Reporting Paul Dottino
By Paul Dottino
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You can thank NFL commissioner Roger Goodell for making the Giants wait seven weeks before playing a divisional rival, even though there’s no stopping the intensity level of tonight’s NFC East match-up in Dallas.
Goodell wanted to enhance the chances that games during the stretch run would be meaningful, so he’s pushed back as many intradivisional games as possible. What he failed to take into account is the emotional and physical toll that a gauntlet of rivalry games takes on a team, especially when you consider the fiery, smash-mouth characteristics of the NFC East.
It’s much more likely that that the NFC East winner will be the team that survives the war of attrition (injuries often are determined by bad luck) rather than the one that seizes the title based on talent and execution.
On the flip side, it’s Goodell’s philosophy that will allow the Cowboys to remain on life support no matter what happens tonight. A Giants’ win would leave Dallas at 1-5, but only 0-2 in the NFC East – which means the Cowboys could conceivably finish 9-7 overall and 4-2 in the division, perhaps allowing them to get involved in a postseason tie-breaker scenario. Still, there is no doubt the Cowboys are the more desperate team going into this kickoff.
Here are three key matchups to watch in tonight’s game:
1. Giants C Shaun O’Hara vs. Cowboys NT Jay Ratliff. O’Hara played well against Detroit after a three-game absence because of foot/ankle injuries, but Ratliff’s usually been his toughest challenge. It’s Pro Bowl lineman vs. Pro Bowl lineman. Ratliff has great strength AND enough quickness that he can fight off double-teams to clog a rushing lane or get a push against the front of the pocket. It’s the latter skill that concerns the Giants because Ratliff’s ability to prevent a quarterback from stepping up allows speed rushers DeMarcus Ware (seven sacks) and Anthony Spencer (two) to converge off the edges – and we already know LT David Diehl and RT Kareem McKenzie are going to have their hands full all night against a Dallas defense that’s blitzing 50 percent of the time.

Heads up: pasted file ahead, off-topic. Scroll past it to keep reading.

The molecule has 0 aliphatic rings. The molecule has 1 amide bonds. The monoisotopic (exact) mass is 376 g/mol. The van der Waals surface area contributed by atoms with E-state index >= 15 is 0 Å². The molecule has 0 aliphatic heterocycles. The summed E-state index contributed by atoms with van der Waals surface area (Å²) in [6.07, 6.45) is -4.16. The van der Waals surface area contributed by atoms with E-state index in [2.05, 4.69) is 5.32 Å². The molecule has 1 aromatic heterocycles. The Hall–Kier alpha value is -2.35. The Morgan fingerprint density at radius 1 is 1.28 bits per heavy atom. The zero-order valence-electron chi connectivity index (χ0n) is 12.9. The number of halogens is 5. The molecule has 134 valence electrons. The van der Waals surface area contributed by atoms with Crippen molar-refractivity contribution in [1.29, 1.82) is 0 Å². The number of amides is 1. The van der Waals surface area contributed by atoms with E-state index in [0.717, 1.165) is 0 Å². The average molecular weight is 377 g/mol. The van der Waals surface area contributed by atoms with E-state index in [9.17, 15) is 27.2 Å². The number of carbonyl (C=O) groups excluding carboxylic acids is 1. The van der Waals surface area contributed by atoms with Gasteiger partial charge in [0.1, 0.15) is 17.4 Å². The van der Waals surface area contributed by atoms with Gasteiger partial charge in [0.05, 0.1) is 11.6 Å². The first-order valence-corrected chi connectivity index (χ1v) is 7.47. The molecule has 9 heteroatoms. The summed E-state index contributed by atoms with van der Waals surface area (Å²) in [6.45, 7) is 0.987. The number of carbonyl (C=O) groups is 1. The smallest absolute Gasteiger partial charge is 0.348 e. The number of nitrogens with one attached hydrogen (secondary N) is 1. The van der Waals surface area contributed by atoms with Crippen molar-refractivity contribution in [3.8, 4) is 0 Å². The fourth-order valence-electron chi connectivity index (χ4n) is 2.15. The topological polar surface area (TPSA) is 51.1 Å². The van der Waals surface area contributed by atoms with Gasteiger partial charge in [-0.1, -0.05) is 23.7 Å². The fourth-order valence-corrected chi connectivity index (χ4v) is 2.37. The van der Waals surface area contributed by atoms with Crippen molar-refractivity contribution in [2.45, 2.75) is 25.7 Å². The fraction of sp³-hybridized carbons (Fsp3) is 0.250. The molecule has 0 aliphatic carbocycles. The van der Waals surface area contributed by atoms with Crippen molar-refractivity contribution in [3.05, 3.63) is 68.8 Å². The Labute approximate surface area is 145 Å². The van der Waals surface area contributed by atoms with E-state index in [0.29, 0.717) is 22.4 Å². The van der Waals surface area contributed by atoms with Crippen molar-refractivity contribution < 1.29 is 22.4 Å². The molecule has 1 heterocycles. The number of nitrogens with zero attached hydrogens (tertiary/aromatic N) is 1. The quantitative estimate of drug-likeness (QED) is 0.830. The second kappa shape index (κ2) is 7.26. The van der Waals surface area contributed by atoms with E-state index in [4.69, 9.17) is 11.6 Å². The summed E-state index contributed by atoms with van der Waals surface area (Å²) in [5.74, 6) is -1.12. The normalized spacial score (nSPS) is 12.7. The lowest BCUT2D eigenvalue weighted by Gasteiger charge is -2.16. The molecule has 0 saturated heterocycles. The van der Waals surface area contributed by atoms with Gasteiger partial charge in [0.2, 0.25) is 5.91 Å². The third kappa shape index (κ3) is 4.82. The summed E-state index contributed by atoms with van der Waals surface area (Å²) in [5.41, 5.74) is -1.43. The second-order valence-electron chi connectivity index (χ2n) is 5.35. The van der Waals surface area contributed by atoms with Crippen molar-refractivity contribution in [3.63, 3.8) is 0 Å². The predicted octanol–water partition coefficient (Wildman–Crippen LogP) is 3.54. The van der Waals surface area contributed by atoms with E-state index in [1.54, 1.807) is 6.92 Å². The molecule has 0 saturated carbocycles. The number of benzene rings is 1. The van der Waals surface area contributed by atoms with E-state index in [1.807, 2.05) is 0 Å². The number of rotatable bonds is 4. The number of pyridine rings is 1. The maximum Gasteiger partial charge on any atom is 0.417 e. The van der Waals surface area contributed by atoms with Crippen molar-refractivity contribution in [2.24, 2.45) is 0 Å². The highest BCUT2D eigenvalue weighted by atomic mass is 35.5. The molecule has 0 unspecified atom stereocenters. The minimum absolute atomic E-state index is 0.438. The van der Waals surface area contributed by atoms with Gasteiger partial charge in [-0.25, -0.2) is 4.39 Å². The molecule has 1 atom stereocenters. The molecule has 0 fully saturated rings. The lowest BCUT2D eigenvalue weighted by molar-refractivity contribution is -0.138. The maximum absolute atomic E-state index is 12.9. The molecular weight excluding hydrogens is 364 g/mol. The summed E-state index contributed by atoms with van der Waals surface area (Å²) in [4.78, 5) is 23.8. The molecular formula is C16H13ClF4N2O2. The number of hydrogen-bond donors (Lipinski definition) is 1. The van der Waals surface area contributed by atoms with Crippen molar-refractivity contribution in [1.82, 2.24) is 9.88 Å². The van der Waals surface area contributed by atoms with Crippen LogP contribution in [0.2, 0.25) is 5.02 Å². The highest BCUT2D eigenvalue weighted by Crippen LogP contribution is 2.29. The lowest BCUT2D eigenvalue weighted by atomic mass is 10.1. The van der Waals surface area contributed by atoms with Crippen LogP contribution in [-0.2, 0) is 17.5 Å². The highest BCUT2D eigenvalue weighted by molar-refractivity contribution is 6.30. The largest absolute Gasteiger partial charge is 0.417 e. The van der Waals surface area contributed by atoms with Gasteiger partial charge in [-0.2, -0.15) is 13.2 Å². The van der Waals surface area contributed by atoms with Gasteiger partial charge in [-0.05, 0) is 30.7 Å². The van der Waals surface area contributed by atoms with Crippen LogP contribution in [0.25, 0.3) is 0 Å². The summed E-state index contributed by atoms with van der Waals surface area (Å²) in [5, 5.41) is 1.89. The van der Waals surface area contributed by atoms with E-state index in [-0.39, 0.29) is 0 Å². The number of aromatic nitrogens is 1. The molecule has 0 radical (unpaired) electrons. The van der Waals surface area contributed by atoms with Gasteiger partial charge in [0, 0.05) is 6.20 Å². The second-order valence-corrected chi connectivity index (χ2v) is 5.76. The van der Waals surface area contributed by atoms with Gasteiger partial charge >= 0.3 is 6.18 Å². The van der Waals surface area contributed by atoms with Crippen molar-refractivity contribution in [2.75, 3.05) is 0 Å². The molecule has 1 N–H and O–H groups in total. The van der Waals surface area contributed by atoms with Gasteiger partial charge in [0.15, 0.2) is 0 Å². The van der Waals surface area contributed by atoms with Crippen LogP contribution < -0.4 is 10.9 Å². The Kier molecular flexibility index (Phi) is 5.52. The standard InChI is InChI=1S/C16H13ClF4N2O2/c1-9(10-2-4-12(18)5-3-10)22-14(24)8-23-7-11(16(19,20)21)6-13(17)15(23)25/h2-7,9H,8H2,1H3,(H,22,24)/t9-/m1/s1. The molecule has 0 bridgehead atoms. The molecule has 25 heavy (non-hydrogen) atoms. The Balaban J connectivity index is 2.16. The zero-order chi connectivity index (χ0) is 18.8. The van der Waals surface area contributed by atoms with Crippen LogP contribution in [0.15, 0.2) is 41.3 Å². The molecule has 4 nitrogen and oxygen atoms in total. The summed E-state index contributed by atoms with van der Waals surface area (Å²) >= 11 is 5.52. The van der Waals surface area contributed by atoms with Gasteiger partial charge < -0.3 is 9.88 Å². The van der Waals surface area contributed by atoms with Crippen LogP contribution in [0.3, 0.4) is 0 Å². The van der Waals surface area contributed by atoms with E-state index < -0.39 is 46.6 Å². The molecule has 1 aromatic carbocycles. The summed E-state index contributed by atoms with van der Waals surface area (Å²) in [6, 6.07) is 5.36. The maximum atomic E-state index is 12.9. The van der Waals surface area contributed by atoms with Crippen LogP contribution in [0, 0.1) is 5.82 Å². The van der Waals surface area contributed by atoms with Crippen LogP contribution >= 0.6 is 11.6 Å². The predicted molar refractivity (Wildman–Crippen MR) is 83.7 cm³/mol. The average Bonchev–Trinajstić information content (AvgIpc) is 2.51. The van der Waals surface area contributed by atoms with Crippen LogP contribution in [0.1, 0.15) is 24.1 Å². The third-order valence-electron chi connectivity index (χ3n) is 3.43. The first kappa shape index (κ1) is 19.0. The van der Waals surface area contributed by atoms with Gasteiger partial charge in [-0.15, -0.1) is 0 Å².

2. Giants RE Osi Umenyiora vs. Cowboys LT Doug Free. Umenyiora’s been at his best during the Giants’ three-game winning streak, collecting seven of his eight sacks this season – and forcing a fumble on six of them. He’s also improved his play against the run. Romo prefers to get the ball out quickly – it’s the primary reason he’s been sacked only seven times (Tennessee got him six times) this year. Free, a fourth-round pick in 2007, is a first-year starter, having inherited the job from the oversized Flozell Adams. Free’s an athletic tackle who’s most susceptible to the bull rush and can be inconsistent in maintaining his blocks so carefully watch for Umenyiora’s second move off the snap – that should create his best avenue to pocket.
3. Cowboys QB Tony Romo vs. Giants’ Ghidorah (three-safety) package of Kenny Phillips, Antrel Rolle and Deon Grant. The Colts’ Peyton Manning has been the only quarterback to successfully decipher the Ghidorah package to date – and he leaned on his running game to help beat it. Otherwise, Giants defensive coordinator Perry Fewell’s ability to disguise coverages with his safeties has bewildered opponents. Are they in man-to-man, bracket coverage, double coverage, a zone or how about a match-up zone? Or maybe one of them is coming on a blitz? Romo, who has thrown five INTs over the past two games, is at his best when he gets rid of the ball quickly – especially because he realizes his offensive line is suspect. The more incorrect reads he makes, the better it is for the Giants, who at the very least would love to add to their interception total of seven.
PREDICTION: Cowboys 27, Giants 23
PREDICTION RECORD: 4-2 (2-4 vs. the spread)